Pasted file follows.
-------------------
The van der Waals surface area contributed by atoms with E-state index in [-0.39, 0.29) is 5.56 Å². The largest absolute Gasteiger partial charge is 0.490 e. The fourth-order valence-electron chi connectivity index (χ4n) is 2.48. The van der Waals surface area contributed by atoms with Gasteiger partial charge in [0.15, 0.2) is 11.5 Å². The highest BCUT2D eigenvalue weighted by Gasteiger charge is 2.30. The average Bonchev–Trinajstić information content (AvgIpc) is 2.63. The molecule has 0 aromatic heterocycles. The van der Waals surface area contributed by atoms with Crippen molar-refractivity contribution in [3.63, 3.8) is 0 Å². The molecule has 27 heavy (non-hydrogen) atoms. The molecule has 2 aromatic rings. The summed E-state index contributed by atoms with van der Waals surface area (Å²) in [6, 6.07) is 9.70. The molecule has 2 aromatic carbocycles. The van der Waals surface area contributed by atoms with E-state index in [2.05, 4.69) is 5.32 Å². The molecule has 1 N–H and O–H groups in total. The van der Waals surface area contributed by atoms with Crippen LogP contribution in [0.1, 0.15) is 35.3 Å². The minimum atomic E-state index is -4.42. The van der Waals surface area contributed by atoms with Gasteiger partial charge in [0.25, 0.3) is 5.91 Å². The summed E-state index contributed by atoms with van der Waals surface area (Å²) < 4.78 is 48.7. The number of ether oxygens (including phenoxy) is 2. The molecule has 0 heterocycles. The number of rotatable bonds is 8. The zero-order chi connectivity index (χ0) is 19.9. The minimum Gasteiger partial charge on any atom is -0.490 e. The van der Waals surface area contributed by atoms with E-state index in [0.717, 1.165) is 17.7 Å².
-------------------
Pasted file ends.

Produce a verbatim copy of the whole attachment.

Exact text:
The van der Waals surface area contributed by atoms with E-state index in [-0.39, 0.29) is 5.56 Å². The largest absolute Gasteiger partial charge is 0.490 e. The fourth-order valence-electron chi connectivity index (χ4n) is 2.48. The van der Waals surface area contributed by atoms with Gasteiger partial charge in [0.15, 0.2) is 11.5 Å². The highest BCUT2D eigenvalue weighted by Gasteiger charge is 2.30. The average Bonchev–Trinajstić information content (AvgIpc) is 2.63. The molecule has 0 aromatic heterocycles. The van der Waals surface area contributed by atoms with Crippen molar-refractivity contribution in [3.63, 3.8) is 0 Å². The molecule has 27 heavy (non-hydrogen) atoms. The molecule has 2 aromatic rings. The summed E-state index contributed by atoms with van der Waals surface area (Å²) in [6, 6.07) is 9.70. The molecule has 2 aromatic carbocycles. The van der Waals surface area contributed by atoms with E-state index in [2.05, 4.69) is 5.32 Å². The molecule has 1 N–H and O–H groups in total. The van der Waals surface area contributed by atoms with Crippen LogP contribution in [0.1, 0.15) is 35.3 Å². The minimum atomic E-state index is -4.42. The van der Waals surface area contributed by atoms with Gasteiger partial charge in [0.25, 0.3) is 5.91 Å². The summed E-state index contributed by atoms with van der Waals surface area (Å²) < 4.78 is 48.7. The number of ether oxygens (including phenoxy) is 2. The molecule has 0 heterocycles. The number of rotatable bonds is 8. The zero-order chi connectivity index (χ0) is 19.9. The minimum Gasteiger partial charge on any atom is -0.490 e. The van der Waals surface area contributed by atoms with E-state index in [0.717, 1.165) is 17.7 Å².